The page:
- The Washington Times - Sunday, October 2, 2005

BUENOS AIRES — U.S. allies such as Chile and Colombia enjoy rising esteem among South American political and economic elites as the region searches for alternatives to economic reforms of the 1990s, a poll reveals.

The results will encourage Bush administration officials locked in tough negotiations with leftist governments over a joint declaration to emerge from a pan-American summit that President Bush will attend in Argentina next month.

The poll by Zogby International defies South America’s rise of populist leaders who vilify the United States and its free-trade, pro-globalization policies.

In the survey of politicians, businessmen and media leaders in six countries, Chile’s Ricardo Lagos emerged as the region’s most respected president, followed by Luiz Inacio Lula da Silva of Brazil and Colombia’s Alvaro Uribe. The least favored leaders were Cuba’s Fidel Castro, Venezuela’s Hugo Chavez and Peru’s Alejandro Toledo.

Chile was South America’s economic jewel before a recession hit in 1999. Since taking office in 2000, Mr. Lagos has built the economy into South America’s top performer through bilateral free-trade agreements and by cultivating Chile’s reputation as a regional business hub.

Jaime Abut, an Argentine economist, said Chile’s U.S.-friendly government will remain a regional exception as political pressures force other South American leaders to confront Washington.

Even while favoring market-oriented leaders, respondents in the Zogby poll overall expressed a negative opinion of Mr. Bush.

“In 2003, there was the specter that the far left would spread through South America,” said John Zogby, president of the polling firm. “Now there seems to be widespread agreement that a new pragmatism is spreading in the region.”

Mr. Zogby said winners of South American elections had found a successful mixture of socialist and market principles. “They are creating a market economy with a human face,” he said.

The poll comes amid difficult negotiations on a joint declaration to be released next month at the Summit of the Americas, a hemispheric conference where Mr. Bush will meet with 31 other heads of state.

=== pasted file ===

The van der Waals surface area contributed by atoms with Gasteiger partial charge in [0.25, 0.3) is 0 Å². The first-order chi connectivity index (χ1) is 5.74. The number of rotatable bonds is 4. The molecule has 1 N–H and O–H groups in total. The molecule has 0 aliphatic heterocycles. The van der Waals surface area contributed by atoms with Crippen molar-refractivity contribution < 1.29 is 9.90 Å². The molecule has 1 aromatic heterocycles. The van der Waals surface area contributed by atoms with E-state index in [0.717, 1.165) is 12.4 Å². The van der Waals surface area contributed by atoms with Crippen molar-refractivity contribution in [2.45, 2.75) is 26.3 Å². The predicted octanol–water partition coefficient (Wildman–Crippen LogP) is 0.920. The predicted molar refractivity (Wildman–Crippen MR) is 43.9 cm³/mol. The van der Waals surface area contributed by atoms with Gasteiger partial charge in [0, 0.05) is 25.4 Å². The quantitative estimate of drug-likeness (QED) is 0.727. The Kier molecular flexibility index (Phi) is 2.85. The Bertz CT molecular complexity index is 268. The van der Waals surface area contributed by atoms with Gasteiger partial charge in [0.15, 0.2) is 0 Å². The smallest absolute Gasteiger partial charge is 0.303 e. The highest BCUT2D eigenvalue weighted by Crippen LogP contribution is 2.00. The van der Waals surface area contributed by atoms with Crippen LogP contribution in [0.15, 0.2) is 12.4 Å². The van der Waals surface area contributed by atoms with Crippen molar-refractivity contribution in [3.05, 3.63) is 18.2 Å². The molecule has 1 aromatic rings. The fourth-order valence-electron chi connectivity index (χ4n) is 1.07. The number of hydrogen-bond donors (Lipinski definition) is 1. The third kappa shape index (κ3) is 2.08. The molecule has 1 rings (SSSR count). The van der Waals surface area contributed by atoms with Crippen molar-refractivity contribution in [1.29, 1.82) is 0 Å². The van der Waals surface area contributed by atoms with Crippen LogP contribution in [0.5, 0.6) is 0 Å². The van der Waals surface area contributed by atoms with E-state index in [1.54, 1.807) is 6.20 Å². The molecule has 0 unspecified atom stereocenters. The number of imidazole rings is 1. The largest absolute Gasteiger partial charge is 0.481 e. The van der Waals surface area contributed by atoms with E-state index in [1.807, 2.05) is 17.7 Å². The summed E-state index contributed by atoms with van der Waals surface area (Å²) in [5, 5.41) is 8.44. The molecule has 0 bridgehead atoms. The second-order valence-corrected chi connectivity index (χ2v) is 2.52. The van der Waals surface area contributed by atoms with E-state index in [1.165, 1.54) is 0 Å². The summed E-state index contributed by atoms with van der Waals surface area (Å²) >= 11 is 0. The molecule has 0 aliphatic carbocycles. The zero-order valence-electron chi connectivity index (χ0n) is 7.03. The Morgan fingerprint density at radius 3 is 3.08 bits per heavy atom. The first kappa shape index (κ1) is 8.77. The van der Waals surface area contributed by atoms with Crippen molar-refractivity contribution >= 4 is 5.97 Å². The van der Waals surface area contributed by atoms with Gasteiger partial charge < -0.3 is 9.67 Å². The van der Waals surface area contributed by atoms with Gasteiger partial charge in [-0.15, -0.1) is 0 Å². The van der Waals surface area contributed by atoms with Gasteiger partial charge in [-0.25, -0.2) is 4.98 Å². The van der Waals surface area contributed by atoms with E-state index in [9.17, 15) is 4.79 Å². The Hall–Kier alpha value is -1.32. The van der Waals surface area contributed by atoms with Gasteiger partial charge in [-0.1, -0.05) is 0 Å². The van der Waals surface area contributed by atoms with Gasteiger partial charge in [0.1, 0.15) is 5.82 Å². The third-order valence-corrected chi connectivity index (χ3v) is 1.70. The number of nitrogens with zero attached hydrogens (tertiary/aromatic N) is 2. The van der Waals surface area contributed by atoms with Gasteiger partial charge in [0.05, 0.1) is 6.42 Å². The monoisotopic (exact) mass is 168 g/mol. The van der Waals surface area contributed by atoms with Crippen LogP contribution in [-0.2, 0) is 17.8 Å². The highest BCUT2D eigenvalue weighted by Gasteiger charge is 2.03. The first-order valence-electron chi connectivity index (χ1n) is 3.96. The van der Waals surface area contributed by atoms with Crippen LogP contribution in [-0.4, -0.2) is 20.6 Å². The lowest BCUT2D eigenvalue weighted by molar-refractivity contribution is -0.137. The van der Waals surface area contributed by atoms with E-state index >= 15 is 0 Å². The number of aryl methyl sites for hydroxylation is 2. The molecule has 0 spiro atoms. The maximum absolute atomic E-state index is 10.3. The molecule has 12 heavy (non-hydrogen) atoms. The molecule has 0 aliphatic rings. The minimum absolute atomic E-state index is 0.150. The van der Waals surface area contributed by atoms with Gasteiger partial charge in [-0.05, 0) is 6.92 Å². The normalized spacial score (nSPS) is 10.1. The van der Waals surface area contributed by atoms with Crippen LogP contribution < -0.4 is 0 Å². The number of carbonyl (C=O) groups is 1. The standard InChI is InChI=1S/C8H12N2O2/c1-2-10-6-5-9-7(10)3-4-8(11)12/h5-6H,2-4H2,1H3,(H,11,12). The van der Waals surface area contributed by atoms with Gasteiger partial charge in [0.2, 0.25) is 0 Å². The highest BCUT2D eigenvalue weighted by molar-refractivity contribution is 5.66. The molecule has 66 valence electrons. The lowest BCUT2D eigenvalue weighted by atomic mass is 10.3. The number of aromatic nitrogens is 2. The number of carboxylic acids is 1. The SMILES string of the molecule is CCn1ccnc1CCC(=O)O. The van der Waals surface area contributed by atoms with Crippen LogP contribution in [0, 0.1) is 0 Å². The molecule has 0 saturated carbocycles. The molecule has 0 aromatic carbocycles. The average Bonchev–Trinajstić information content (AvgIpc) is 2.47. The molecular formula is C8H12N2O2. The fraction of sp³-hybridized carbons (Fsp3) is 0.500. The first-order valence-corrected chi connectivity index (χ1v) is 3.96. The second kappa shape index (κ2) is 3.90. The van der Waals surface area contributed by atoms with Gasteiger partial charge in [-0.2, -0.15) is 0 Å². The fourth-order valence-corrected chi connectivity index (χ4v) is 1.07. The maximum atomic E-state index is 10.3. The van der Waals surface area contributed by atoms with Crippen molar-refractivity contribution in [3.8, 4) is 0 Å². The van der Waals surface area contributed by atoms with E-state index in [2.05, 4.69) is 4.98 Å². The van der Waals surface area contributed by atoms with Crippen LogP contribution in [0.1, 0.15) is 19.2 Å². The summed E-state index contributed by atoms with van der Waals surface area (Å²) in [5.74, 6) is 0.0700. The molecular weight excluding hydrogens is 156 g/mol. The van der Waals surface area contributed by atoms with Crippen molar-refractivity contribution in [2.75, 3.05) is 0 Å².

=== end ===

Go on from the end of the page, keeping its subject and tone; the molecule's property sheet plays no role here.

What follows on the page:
An official quoted in El Clarin, a leading newspaper, said the negotiators are hard-pressed to find language that balances Washington’s globalist orientation and the leftist demands of populist leaders such as Mr. Chavez.

The official said the document will include “a historical vision” of what happened during the globalization-friendly, neo-liberal 1990s.

Argentina, whose economy crashed in 2001, reportedly is pushing a critical historic view of the so-called “Washington consensus,” a set of U.S.-backed free-market policies pitched as the formula for promoting economic growth in Latin America. The United States, the official said, wants to pin Argentina’s economic collapse on poor implementation and structural failures.

Analysts say negative attitudes toward Washington could hamper Mr. Bush’s agenda at the summit, which likely will focus on reviving the stalled Free Trade Agreement of the Americas, a proposed hemispheric trade pact similar to the North American Free Trade Agreement.

Many nations have rejected the plan, and Mr. Abut said their opposition will continue, despite the poll’s findings.

“In the short term, South American countries, especially Brazil and Argentina, will reject FTAA because it is seen as too favorable to the United States,” Mr. Abut said.

“In the long term, they will likely submit to certain trade accords similar to NAFTA because they will want better integration.”

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